Kastro Choras

Kastro Choras

The Castle (Kastro) had three gates, two of which still exist today: Paraporti, its southern gate and main entrance for visitors; the northern entrance, or renowned Trani Porta; and a southeastern gate, Piso Paraporti, which has not been saved. Passing through the surviving gates, the visitor enters another world of tranquility, narrow alleys, courtyards adorned with flowers, and old mansions with coats of arms on their lintels.

Take note: When passing through the main wooden door Trani Porta that enters the Kastro (and the area within the walls of the castle) take note of the vertical incision on a marble pilaster this was a Venetian measure of length for the fabrics which traders sold to the aristocracy that entered and visited the castle.

Here is a quick guide to this unique little Cycladic city with influences of architecture and history covering centuries on end …

Entering the citadel via Trani Porta, you see the Della Rocca Barozzi Tower on the right. It is one of the oldest mansions in the Kastro vicinity and houses  the Venetian and Folk History Museum, featuring the old furniture of the mansion and heirlooms of the era. The museum periodically also hosts painting and sculpture exhibitions.

Next to the Venetian Museum is the Tower of Crispi – the only one surviving of Kastro’s twelve towers that are believed to have originally stood to protect it. According to local legend, the tower served as the palace of the dynasty of the same name.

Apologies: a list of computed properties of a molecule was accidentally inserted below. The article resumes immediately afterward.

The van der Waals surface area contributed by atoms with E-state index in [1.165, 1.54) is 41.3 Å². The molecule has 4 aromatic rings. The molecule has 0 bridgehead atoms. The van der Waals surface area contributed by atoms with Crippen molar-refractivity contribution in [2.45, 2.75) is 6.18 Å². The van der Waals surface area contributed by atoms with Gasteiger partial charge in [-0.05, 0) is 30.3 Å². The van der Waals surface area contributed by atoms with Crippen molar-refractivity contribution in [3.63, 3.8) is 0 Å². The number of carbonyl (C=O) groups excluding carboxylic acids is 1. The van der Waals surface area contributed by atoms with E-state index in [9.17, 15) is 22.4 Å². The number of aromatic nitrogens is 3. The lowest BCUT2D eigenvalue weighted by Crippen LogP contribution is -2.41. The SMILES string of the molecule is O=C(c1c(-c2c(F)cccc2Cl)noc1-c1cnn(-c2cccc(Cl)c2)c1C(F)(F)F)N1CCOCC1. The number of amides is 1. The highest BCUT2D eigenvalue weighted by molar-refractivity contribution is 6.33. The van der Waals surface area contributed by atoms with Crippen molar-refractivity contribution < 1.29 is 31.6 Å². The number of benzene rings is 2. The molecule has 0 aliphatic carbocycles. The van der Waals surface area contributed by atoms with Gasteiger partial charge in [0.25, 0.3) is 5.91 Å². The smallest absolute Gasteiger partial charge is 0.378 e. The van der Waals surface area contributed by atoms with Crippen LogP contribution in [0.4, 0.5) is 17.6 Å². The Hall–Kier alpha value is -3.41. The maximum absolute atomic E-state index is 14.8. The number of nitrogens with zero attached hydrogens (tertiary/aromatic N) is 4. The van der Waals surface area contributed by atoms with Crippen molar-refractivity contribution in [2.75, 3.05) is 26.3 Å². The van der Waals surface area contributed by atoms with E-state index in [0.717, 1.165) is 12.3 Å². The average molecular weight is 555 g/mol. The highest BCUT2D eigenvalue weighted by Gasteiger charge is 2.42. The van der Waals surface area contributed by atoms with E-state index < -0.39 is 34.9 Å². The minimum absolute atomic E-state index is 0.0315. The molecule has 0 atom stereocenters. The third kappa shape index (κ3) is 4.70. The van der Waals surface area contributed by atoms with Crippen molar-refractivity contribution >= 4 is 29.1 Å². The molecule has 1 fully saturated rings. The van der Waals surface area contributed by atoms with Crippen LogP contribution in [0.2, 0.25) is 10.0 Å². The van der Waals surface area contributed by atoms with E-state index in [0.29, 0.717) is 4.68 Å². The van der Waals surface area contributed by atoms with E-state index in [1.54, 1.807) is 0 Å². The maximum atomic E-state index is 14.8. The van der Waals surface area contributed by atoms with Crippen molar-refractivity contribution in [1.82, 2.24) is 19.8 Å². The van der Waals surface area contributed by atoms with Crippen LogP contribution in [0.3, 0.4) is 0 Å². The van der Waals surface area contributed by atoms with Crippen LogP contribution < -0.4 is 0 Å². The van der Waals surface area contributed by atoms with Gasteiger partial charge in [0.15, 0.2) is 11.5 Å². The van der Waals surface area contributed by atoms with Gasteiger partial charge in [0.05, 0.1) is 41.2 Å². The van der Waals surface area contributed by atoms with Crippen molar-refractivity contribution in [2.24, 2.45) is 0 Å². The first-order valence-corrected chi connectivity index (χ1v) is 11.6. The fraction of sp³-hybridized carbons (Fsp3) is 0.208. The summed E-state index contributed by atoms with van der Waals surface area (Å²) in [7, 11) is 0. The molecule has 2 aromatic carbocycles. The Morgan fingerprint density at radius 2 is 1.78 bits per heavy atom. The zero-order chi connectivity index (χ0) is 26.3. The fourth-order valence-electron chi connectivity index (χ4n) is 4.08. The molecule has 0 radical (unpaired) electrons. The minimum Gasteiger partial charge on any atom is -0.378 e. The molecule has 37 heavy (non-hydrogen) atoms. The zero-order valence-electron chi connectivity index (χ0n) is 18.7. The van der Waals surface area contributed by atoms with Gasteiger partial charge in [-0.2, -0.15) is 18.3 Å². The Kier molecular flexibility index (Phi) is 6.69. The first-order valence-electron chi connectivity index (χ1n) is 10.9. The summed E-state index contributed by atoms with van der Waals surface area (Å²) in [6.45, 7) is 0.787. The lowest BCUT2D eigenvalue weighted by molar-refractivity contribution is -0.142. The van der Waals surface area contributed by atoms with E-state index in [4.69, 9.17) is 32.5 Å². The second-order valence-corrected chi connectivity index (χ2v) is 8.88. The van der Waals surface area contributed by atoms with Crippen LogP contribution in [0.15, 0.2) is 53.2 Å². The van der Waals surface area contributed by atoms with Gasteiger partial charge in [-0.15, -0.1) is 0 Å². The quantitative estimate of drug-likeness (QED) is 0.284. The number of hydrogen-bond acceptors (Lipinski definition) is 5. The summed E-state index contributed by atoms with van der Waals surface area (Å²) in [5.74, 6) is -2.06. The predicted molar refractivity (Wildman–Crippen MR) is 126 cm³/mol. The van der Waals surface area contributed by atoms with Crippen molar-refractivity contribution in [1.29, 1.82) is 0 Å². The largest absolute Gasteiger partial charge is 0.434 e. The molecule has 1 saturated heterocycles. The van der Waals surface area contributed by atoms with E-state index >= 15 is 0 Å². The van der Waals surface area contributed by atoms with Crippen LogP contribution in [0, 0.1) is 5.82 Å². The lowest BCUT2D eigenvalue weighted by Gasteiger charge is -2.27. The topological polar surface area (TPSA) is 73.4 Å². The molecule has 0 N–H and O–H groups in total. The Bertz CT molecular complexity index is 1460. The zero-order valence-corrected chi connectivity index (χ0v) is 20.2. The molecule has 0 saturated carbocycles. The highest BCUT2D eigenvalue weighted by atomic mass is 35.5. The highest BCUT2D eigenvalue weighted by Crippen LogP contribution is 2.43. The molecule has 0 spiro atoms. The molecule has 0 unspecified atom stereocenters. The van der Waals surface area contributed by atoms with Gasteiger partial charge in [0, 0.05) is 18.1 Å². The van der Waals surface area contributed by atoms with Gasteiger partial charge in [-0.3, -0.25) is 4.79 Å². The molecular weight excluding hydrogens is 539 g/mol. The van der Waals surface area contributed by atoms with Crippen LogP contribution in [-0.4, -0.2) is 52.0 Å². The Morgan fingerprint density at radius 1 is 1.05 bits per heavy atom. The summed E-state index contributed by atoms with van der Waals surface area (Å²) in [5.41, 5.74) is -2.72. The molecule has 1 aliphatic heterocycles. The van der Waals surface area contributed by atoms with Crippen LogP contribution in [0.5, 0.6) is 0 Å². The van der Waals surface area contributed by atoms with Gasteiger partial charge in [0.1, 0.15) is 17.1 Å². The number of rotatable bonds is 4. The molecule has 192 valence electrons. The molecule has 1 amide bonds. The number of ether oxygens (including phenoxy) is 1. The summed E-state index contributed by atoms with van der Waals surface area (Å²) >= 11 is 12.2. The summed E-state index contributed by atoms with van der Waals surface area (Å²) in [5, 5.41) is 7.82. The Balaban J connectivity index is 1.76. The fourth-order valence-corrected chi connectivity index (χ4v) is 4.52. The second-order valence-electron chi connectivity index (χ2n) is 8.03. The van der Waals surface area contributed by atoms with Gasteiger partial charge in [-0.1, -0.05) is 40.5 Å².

On the way to Kastro’s central square you see the Catholic Cathedral, a medieval building with marble floor and memorial stones depicting the family crests of some of the most prominent Catholic families that lived on the island in the last five centuries. You will note the distinct Byzantine, double-sided icon of Virgin Mary in an upright position. The other side depicts Saint John the Baptist.

Directly behind the Catholic Cathedral and next to the Catholic Episcopal Palace is the Orthodox Church of Panagia (Virgin Mary) Theoskepasti. This may well be the oldest of the citadel’s surviving monuments.

The Capuchin monastery is located east of Theoskepasti church, close to Kastro’s Piso Paraporti gate. It comprises a church, dedicated to San Antonio di Padua, and the main building. The church is single-aisled with impressive icons, while its marble flooring is decorated with the coats of arms of nobles such as the Coronelli-Castri and Lorentani-Crispo families.

The uphill street leads to the Naxos Archaeological Museum – one of undoubtedly special interest, with exhibits spanning thousands of years. It is housed in an old, five-storey mansion – the old School of Commerce, which author Nikos Kazantzakis attended for a year in his teens. Its exhibits include finds from Naxos and the neighboring islands of Keros, Donoussa and Koufonissia dating from the late Neolithic Age (4th millennium) to the early Christian era (6th century). Besides excellent specimens of Proto- Cycladic marble idols, which rival those in the Archaeological Museum of Athens.

Next to the School of Commerce is the Capella Kazatza church, built in the 13th century or, according to other scholars, in the 14th century. The School of Commerce is certain to have been established thanks to Capella’s strong financial standing – further bolstered as a result of donations made by worshippers from the 17th century onwards.

Opposite the Archaeological Museum is the Ursuline School and Monastery. The school began operating normally in 1739 but efforts to establish a girl school were first made a century earlier, by Frenchman Robert Saulger, the Jesuit superior and historian of Naxos. The property was purchased by the Greek state in 1986 and has since served as a cultural institution.

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